Brianna Schneck

Brianna Schneck is a graduate student (PhD) in the Environmental and Conservation Sciences (ECS) program and NDSU. She completed her B.S. in zoology (emphasis in fisheries, wildlife, ecology, and behavior) from NDSU in May of 2008. Brianna’s main research focuses on source tracking, host-parasite co-evolution, and host specific adaptation of Cryptosporidium in animals.

Source tracking of Cryptosporidium in rural watersheds

Fellow: Brianna Schneck

Co-Advisors: Dr. John McEvoy, Department of Veterinary and Microbiological Sciences
Dr. Mark Clark, Department of Biological Sciences

Description and Significance of the project:

The Upper Midwest has among the highest incidences of human cryptosporidiosis in the U.S. (Hlavsa et al. 2005). There is therefore a critical need to determine Cryptosporidium sources and transmission dynamics in this region. A study, which I co-authored, has shown that most human cryptosporidiosis in the region is caused by C. parvum, a species associated with humans and cattle (Feltus et al. 2006). However, the traditional model, describing Cryptosporidium movement from livestock to humans via water, appears over simplistic in light of recent evidence of wildlife sources of contamination. Cryptosporidium species associated with wildlife are not human pathogens and are not a public health threat. To better understand the human health significance of Cryptosporidium in rural watersheds, we need to determine the source of the contamination. I will address this need by quantifying the impact of the wildlife and cattle sources in rural watersheds in the region. With the successful completion of this project, I expect to have clarified the public health significance of waterborne Cryptosporidium in rural watersheds. Outputs from this project will have regional, national, and international relevance and will be critical to the guidance of future policies on the control of Cryptosporidium transmission in water.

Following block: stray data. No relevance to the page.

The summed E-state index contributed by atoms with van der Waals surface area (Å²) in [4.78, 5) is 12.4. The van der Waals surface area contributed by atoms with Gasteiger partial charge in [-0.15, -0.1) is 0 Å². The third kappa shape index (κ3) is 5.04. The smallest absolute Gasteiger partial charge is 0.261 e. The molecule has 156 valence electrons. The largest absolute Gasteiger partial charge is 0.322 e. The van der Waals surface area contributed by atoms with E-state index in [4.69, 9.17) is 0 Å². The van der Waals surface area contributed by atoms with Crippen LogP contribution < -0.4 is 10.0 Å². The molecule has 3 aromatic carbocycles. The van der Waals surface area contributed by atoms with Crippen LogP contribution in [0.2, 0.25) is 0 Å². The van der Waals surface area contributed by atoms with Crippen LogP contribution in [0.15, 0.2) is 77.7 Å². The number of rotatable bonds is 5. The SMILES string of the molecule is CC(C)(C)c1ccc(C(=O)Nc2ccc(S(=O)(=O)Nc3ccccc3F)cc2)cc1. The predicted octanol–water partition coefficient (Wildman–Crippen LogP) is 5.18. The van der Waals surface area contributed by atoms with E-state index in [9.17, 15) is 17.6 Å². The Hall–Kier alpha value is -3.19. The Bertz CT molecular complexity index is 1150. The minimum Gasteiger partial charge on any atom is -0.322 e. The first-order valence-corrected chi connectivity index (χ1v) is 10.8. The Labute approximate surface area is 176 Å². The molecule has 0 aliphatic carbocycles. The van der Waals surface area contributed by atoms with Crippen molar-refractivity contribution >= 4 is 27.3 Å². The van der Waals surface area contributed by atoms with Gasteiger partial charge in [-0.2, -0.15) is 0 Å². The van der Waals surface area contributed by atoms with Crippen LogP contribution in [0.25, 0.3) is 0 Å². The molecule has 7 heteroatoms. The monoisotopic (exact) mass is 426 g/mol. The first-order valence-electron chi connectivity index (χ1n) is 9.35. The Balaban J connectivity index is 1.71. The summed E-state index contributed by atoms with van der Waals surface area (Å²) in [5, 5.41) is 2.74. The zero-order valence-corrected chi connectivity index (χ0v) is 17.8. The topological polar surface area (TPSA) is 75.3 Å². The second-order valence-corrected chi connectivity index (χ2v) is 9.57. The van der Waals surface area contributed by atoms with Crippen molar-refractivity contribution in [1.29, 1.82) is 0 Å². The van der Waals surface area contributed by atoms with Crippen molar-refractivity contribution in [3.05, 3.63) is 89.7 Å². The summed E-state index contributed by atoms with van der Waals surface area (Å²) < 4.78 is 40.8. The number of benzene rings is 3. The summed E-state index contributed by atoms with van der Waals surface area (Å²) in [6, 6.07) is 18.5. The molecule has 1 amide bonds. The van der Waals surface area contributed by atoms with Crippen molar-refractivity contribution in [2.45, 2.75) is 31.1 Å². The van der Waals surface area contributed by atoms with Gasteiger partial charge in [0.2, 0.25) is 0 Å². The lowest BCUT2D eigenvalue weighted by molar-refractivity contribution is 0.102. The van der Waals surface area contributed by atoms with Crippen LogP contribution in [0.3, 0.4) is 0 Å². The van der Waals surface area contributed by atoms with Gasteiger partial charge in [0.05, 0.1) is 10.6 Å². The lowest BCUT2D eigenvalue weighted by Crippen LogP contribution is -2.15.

Project Objectives: 

  1. Determine the extent of Cryptosporidium host adaptation and co-evolution with hosts.
    Rationale: While there is compelling qualitative data to support host adaptation and co-evolution, there has been no quantitative data to support this hypothesis. Such quantitative data is critical if host adaptation is to be exploited to accurately determine the source of contamination.
  2. To determine the factors influencing the contributions of cattle and wildlife to Cryptosporidium in rivers.
    Rationale: This is critical to understanding the public health significance of Cryptosporidium in rural watersheds.

Brianna Schneck

Brianna Schneck

John McEvoy


Advisor: John McEvoy, Assistant Professor, Pathogenic Microbiology